With all good things, there are some areas for improvement. A true DIY installed and monitored home security system does not require a monthly monitoring plan. Instead, Scout requires that you buy a monitoring plan to keep your system up and running if your internet is lost, or the power goes out in your home. But we think it would be nice if they offered users the option to not select this plan, and buy a true customized DIY home security system.
We also had some issues with signal interference between our sensors and hub — they kept going off line. According to Scout, these outages are due to RF interference and require updating and resetting the sensors. While it's not hard to do, if you have a lot of sensors — and you're consistently experiencing them going offline — this is a pain.The nice thing Scout does with its security system is monitor their performance, and proactively schedule and send updates to keep the system running smoothly. If your sensors go off line, it's most likely due to RF interference rather than Scout not updating them.
If you experience sensors going offline, if could be from radio frequencies in your home. Just reset the sensors or call customer service and they will help you get yur sensors back online. We did both and Scout Alarm's customer service was great in getting us up and running.GearBrain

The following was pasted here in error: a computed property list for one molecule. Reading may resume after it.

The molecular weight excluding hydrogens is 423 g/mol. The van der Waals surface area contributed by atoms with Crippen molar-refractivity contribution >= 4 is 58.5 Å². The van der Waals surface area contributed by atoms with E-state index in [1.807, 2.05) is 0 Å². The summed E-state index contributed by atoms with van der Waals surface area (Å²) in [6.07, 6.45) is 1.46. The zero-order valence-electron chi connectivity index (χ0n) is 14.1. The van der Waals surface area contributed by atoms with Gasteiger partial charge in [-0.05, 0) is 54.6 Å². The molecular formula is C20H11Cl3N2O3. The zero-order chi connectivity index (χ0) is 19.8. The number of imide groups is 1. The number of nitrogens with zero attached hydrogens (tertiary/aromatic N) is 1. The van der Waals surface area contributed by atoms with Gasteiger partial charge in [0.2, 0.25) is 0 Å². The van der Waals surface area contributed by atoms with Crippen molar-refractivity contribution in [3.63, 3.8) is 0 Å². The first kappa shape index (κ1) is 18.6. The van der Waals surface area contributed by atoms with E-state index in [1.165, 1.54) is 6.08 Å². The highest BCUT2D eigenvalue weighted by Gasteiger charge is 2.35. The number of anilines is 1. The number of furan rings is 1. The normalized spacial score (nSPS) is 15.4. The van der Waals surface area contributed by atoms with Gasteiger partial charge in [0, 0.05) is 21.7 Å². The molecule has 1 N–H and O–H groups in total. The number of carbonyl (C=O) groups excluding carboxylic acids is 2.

GearBrain has been working with Scout Alarm for a few years, and we continuously rank it as one of our recommended DIY installed and monitored home security systems. We like how its systems are designed for apartments as well as homes, and the fact you can take its system with you when you move. Detaching the sensors from the walls, doors and windows is easy, as there aren't any nails to remove.
Another nice feature of Scout Alarm is its hearty smart home integrations. Many DIY home security systems have a few smart home integrations. But Scout has integrates with a number of best of breed smart home companies, like Philips Hue, Yale, Nest and IFTTT. Adding these connected devices is simple, and not very complicated. When we added smart speakers, including Amazon Echo and the Lenovo Smart Display with Google Assistant, the setup couldn't be easier. We also liked the fact that you need a PIN to disarm your system — which is very important with security products that use voice commands.
We think anyone who is in the market for a home security system would benefit from buying a Scout Alarm system, especially someone who moves frequently, and is comfortable installing items yourself. If you live in a rental property and want a security system, own a second home that you want to monitor, or a good starter kit that can expand as your home size grows, Scout is a good system.
Scout doesn't require a contract. But it does require you sign up for a $9.99 monthly monitoring plan if you want the mobile app to arm and disarm your system, as well manage your home automation with third parties. The entry level monitoring plan will also relieve you worries if the power and internet go down. You just need to decide if you want to pay for this service which other DIY home security systems offer for free.